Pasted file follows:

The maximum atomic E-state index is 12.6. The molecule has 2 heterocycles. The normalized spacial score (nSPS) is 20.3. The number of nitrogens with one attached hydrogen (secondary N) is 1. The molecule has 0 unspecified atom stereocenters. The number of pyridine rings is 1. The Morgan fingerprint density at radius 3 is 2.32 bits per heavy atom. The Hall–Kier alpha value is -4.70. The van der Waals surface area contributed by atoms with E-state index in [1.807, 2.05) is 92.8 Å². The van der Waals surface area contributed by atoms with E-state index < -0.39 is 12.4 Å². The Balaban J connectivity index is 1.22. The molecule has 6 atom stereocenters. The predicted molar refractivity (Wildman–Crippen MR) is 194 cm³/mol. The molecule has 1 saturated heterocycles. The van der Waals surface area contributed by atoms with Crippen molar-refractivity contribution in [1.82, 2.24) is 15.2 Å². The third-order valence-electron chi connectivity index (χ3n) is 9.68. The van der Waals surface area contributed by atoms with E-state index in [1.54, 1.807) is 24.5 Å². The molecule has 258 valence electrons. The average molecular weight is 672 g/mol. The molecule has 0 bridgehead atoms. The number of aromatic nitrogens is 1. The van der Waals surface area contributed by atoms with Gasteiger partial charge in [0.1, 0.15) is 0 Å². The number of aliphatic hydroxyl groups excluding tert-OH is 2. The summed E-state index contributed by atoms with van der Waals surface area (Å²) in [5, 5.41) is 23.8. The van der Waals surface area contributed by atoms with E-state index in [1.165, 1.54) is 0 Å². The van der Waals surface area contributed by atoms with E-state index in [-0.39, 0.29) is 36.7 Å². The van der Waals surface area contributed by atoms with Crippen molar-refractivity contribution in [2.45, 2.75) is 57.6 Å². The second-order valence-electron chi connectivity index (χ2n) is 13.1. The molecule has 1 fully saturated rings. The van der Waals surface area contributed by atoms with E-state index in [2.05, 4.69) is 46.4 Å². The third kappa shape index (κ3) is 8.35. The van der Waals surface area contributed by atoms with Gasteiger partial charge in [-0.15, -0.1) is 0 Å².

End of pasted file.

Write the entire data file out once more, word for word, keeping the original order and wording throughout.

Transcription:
The maximum atomic E-state index is 12.6. The molecule has 2 heterocycles. The normalized spacial score (nSPS) is 20.3. The number of nitrogens with one attached hydrogen (secondary N) is 1. The molecule has 0 unspecified atom stereocenters. The number of pyridine rings is 1. The Morgan fingerprint density at radius 3 is 2.32 bits per heavy atom. The Hall–Kier alpha value is -4.70. The van der Waals surface area contributed by atoms with E-state index in [1.807, 2.05) is 92.8 Å². The van der Waals surface area contributed by atoms with E-state index < -0.39 is 12.4 Å². The Balaban J connectivity index is 1.22. The molecule has 6 atom stereocenters. The predicted molar refractivity (Wildman–Crippen MR) is 194 cm³/mol. The molecule has 1 saturated heterocycles. The van der Waals surface area contributed by atoms with Crippen molar-refractivity contribution in [1.82, 2.24) is 15.2 Å². The third-order valence-electron chi connectivity index (χ3n) is 9.68. The van der Waals surface area contributed by atoms with E-state index in [1.54, 1.807) is 24.5 Å². The molecule has 258 valence electrons. The average molecular weight is 672 g/mol. The molecule has 0 bridgehead atoms. The number of aromatic nitrogens is 1. The van der Waals surface area contributed by atoms with Gasteiger partial charge in [0.1, 0.15) is 0 Å². The number of aliphatic hydroxyl groups excluding tert-OH is 2. The summed E-state index contributed by atoms with van der Waals surface area (Å²) in [5, 5.41) is 23.8. The van der Waals surface area contributed by atoms with E-state index in [1.165, 1.54) is 0 Å². The van der Waals surface area contributed by atoms with E-state index in [-0.39, 0.29) is 36.7 Å². The van der Waals surface area contributed by atoms with Crippen molar-refractivity contribution in [2.45, 2.75) is 57.6 Å². The second-order valence-electron chi connectivity index (χ2n) is 13.1. The molecule has 1 fully saturated rings. The van der Waals surface area contributed by atoms with E-state index in [2.05, 4.69) is 46.4 Å². The third kappa shape index (κ3) is 8.35. The van der Waals surface area contributed by atoms with Gasteiger partial charge in [-0.15, -0.1) is 0 Å².